by Brian Beeler

Apple MacBook Air (July-2011) SSD Dissected

There were few surprises when Apple updated the MacBook Air line yesterday, adding a faster Intel Core i5 processor, more RAM, backlit keyboard and a few other goodies like a Thunderbolt port and Mac OS X Lion. We're most interested in the MacBook Air's SSD though; we quickly tore down the 128GB MacBook Air to see what's inside in this mini-review.

Perhaps one of the most important complaints about SSDs and Apple in general was resolved with the Lion operating system update. Lion reportedly does hundreds of new or improved things, one of which is now support of TRIM for SSDs. The screenshot below is from the new MacBook Air, but it looks roughly the same on prior generation MacBook Air notebooks with the Lion update applied.

MacBook Air SSD Profile

A quick glance at the drive details shows TRIM support and a new model number for the SSD. The new SSD is called Apple SSD SM128C, where the previous generation was called Apple SSD TS128C. Aside from name changes, physically the drives are very similar, Apple maintains the stick-of-gum SSD design. 

When we get down to the component level, we see Apple has opted for all Samsung components, which are also found in the Samsung 470 SSD reviewed last year. The controller is Samsung sourced, with the markings S3C29MAX01-Y340. The RAM and NAND are also Samsung branded, marked as K4T2G6314QE-MCF7 and K9PFGD8U7M respectively. The NAND is 32GB in capacity, totaling 128GB over four chips, giving the end user 121.33GB of usable space.

The question on the minds of potential MacBook Air buyers though is around performance. With the new processors, more RAM and potentially improved SSD, how does this notebook compare to the prior generation? We ran the Xbench1.3 drive benchmarks to compare both to the previous generation MacBook Air SSD and the OWC Mercury Aura Pro Express SSD upgrade.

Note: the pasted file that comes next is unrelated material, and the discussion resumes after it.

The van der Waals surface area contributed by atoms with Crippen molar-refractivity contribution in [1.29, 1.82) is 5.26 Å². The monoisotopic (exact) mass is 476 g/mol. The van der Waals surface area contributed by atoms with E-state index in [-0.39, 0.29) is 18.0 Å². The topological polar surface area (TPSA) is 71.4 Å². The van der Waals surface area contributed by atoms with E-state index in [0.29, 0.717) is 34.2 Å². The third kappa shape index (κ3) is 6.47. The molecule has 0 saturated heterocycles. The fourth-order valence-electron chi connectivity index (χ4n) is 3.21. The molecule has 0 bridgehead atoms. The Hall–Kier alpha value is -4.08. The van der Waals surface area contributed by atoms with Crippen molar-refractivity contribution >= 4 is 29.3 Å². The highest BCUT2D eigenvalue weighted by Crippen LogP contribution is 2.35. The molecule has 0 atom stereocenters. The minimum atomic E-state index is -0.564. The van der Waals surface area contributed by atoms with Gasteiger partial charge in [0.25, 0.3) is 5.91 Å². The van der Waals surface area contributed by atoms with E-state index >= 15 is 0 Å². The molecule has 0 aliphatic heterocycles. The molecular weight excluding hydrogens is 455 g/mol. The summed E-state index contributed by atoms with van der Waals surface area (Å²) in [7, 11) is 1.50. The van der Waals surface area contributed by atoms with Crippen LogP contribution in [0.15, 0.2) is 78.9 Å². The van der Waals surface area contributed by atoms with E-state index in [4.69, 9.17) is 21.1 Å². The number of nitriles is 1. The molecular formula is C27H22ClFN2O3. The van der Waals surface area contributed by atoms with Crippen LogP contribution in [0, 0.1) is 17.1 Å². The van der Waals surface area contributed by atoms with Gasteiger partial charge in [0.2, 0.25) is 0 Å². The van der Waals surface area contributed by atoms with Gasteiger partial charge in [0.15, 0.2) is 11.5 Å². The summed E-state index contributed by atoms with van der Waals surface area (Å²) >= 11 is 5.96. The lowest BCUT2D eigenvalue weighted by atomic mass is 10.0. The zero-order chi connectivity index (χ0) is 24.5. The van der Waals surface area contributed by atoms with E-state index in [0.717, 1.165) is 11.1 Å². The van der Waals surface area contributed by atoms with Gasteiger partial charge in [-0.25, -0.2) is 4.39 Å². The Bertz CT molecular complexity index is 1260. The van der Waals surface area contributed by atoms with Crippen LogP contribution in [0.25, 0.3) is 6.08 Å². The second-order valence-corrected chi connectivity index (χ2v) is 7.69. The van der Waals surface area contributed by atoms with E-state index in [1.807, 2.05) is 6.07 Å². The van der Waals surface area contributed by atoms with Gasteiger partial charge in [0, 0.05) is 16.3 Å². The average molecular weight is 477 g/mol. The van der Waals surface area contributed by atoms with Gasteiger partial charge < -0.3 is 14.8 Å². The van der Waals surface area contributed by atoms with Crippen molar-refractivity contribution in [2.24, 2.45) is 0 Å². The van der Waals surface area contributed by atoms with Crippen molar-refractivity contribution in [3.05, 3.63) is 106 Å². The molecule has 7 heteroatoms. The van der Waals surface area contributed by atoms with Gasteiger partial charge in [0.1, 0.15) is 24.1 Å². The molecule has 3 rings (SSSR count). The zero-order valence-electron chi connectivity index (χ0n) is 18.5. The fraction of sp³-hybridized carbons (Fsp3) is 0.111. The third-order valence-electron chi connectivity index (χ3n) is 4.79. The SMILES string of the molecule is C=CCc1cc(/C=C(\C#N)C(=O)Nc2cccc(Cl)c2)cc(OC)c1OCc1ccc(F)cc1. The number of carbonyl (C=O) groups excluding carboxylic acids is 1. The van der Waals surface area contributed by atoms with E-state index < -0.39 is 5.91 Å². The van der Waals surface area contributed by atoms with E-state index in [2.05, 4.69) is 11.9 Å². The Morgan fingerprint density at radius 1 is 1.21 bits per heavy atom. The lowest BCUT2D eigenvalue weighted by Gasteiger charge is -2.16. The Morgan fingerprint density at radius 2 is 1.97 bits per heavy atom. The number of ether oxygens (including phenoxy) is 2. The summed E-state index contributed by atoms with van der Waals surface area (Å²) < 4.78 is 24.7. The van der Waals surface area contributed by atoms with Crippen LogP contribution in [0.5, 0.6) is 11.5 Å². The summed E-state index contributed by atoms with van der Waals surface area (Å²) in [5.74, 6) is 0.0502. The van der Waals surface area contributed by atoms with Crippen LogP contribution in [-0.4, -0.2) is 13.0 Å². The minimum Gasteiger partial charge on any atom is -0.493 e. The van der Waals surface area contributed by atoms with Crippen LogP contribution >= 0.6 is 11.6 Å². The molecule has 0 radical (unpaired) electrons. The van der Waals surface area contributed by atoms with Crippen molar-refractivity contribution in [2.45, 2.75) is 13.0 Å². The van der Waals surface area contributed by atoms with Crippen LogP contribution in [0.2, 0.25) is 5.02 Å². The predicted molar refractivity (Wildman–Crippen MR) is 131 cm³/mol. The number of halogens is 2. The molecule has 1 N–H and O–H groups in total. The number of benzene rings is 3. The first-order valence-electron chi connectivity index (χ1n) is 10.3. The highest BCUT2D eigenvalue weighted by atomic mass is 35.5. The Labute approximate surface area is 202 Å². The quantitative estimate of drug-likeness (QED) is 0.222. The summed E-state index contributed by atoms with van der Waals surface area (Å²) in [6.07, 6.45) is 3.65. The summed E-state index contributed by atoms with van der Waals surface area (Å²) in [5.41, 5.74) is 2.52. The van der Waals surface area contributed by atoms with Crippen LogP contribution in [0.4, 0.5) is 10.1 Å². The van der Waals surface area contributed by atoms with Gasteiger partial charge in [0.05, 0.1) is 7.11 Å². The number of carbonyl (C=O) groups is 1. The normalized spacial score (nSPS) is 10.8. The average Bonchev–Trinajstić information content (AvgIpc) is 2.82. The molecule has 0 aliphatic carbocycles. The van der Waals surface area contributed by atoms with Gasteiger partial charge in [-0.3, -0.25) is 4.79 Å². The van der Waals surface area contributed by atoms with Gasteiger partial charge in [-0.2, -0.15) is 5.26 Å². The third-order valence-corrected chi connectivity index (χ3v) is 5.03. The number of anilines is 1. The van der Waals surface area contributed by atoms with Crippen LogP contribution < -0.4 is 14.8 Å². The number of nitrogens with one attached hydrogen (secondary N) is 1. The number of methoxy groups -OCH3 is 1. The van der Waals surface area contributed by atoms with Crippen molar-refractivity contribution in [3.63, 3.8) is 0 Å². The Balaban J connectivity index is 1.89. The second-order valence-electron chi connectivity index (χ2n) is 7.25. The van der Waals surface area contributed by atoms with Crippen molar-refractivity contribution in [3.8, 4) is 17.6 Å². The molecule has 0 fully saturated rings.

While not exactly apples to apples, this does at least paint a picture of what users can expect from the new SSD. For sequential transfers, we saw 4K writes of 210.97 MB/s and reads of 29.21 MB/s. When switching to 256K, the writes go to 194.80 MB/s and reads 212.40 MB/s. Compared to our prior generation Air, there are massive gains in the 4K tests, the 4K read speeds for instance nearly doubled and the 4K writes were up 100 MB/s. On the 256K tests the writes saw a modest improvement and the reads about 50 MB/s. 

In random transfers the new Apple SSD saw 4K write speeds of 80.78 MB/s and reads of 12.86 MB/s. Switching to 256K, we found writes of 126.05 MB/s and reads of 141.13 MB/s. The 4K read speeds are incrementally better with the new drive, up about 10%. The 4K writes were where the old drive performed the worst and thankfully the new one is much better, going from 29.82 MB/s to a hair over 80 MB/s, a very welcome improvement. The 256K benchmarks saw mixed results, the new SSD picks up almost 40 MB/s on the read speeds but gives up the same amount on the writes.

Overall, the new SSD seems to perform well, in anecdotal testing the revised MacBook Air handles things like streaming HD video much better, where the prior generation quickly spun the fan into high gear and started stuttering during playback under heavy load. The other new touches are nice too, the backlit keyboard is great for low-light work, and the keyboard in general is a bit less springy than before. For anyone considering a ultraportable notebook, it's difficult to beat the current line of MacBook Air products.

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